- Get help
early -- counselling, assistance with caregiving duties, etc.
- Involve your
family from the beginning by sharing your concerns with them.
- Access all
the information you can about the disease and educate yourself as much
as possible about its progression.
- Have an awareness
of the losses to come, such as incontinence, inability to dress, etc. ,
so they are not totally unexpected.
the hidden grief component of your anger, anxiety, guilt and depression.
Expect adaptation, but not resolution, of your grief.
your grief and seek out someone who understands it.
the signs of denial: for example, you insist, "I don't need any help."
"Nothing's wrong. Everything's okay." "The doctor has made
a mistake she doesn't have [HD]." "He's fine today, so he's getting
better." "No, we don't need power of attorney." "Placement
in a nursing home is not an option; I'm keeping her at home.
your right to feel emotionally off-balance.
- Learn to
"let go" from the start and share your caregiving burden with
others. Your loved one can survive a few hours without you.
- Forgive yourself
for not being perfect.
- Stop trying
to be perfect: caring for someone with a chronic illness means your world
has been turned upside down and you will probably have to compromise some
of your personal standards of housekeeping, etc.
- Join a support
- Take care
of yourself physically and emotionally. Have regular check-ups. Get as
much rest and respite as possible. Eat well-balanced meals. Give yourself
time to cry. Don't be afraid to acknowledge your feelings of anger, anxiety,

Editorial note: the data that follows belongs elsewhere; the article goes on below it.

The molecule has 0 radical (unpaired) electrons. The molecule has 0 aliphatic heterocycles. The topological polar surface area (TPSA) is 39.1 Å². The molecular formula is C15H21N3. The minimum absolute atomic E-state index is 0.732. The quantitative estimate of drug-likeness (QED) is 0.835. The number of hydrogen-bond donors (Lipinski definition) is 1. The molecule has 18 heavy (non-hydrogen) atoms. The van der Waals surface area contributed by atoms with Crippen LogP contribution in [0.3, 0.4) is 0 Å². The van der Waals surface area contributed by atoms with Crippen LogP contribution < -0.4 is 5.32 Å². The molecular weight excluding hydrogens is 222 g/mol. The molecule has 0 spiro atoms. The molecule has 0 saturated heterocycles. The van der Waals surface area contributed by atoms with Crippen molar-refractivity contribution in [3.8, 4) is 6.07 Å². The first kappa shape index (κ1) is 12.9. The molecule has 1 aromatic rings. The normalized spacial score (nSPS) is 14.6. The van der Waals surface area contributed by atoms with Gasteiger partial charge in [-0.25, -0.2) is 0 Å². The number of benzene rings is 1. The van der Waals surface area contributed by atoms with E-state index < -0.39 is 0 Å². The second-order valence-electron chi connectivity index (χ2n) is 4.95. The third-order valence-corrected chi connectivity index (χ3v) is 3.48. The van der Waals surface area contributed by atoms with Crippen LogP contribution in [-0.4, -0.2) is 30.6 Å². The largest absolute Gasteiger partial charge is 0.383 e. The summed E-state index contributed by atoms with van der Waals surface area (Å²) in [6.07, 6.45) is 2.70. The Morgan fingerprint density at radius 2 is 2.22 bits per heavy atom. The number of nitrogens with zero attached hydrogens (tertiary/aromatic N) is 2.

helplessness, guilt and despair.
- Hang on to
your sense of Self. Keep up your regular activities as much as possible
to help preserve your identity.
- Take one
day at a time. but don't neglect to plan for the future. Good planning
can include getting a power of attorney, accessing community care early
and filling out placement papers.
- Be kind to
yourself. Remember you are experiencing normal reactions to abnormal circumstances.
- Learn how
to communicate differently with your loved one if cognitive and language
abilities decline. Good communication strategies help to avoid frustration.
- Make sure
your family doctor is someone who is willing to listen and understand.
- Accept yourself
for being human; even if you "lose it" sometimes, give yourself
a pat on the back for doing the best you can.
action plan to help avoid caregiver burnout.
support Counsellor for Caregivers of people with dementia.
Adapted for Caregivers coping with any disease. [as published
in Horizon (quarterly publication of the
Huntington Society of Canada) No. 78
To Other Dementia Directories
to Huntington's Directory